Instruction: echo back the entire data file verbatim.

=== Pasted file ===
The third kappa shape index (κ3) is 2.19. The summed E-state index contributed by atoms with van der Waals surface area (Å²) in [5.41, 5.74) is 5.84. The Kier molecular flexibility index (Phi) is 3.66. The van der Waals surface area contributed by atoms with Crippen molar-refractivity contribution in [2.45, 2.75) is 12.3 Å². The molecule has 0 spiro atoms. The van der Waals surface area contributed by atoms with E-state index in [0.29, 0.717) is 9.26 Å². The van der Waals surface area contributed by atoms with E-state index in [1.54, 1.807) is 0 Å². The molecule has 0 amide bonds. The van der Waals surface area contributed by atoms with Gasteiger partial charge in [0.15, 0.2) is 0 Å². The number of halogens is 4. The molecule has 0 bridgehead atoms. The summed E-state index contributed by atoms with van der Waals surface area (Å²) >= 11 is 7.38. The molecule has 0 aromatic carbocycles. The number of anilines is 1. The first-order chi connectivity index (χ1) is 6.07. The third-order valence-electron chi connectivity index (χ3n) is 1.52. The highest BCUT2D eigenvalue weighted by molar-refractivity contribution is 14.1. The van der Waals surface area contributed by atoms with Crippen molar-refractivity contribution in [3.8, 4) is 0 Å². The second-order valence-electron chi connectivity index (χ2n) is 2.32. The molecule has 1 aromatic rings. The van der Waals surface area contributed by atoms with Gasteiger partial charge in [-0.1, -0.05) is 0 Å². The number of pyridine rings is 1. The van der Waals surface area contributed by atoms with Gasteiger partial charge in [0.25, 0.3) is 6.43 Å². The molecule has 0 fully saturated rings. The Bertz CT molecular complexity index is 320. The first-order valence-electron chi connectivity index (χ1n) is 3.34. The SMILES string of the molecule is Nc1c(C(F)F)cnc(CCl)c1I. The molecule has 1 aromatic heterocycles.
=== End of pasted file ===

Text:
The third kappa shape index (κ3) is 2.19. The summed E-state index contributed by atoms with van der Waals surface area (Å²) in [5.41, 5.74) is 5.84. The Kier molecular flexibility index (Phi) is 3.66. The van der Waals surface area contributed by atoms with Crippen molar-refractivity contribution in [2.45, 2.75) is 12.3 Å². The molecule has 0 spiro atoms. The van der Waals surface area contributed by atoms with E-state index in [0.29, 0.717) is 9.26 Å². The van der Waals surface area contributed by atoms with E-state index in [1.54, 1.807) is 0 Å². The molecule has 0 amide bonds. The van der Waals surface area contributed by atoms with Gasteiger partial charge in [0.15, 0.2) is 0 Å². The number of halogens is 4. The molecule has 0 bridgehead atoms. The summed E-state index contributed by atoms with van der Waals surface area (Å²) >= 11 is 7.38. The molecule has 0 aromatic carbocycles. The number of anilines is 1. The first-order chi connectivity index (χ1) is 6.07. The third-order valence-electron chi connectivity index (χ3n) is 1.52. The highest BCUT2D eigenvalue weighted by molar-refractivity contribution is 14.1. The van der Waals surface area contributed by atoms with Crippen molar-refractivity contribution in [3.8, 4) is 0 Å². The second-order valence-electron chi connectivity index (χ2n) is 2.32. The molecule has 1 aromatic rings. The van der Waals surface area contributed by atoms with Gasteiger partial charge in [-0.1, -0.05) is 0 Å². The number of pyridine rings is 1. The van der Waals surface area contributed by atoms with Gasteiger partial charge in [0.25, 0.3) is 6.43 Å². The molecule has 0 fully saturated rings. The Bertz CT molecular complexity index is 320. The first-order valence-electron chi connectivity index (χ1n) is 3.34. The SMILES string of the molecule is Nc1c(C(F)F)cnc(CCl)c1I. The molecule has 1 aromatic heterocycles.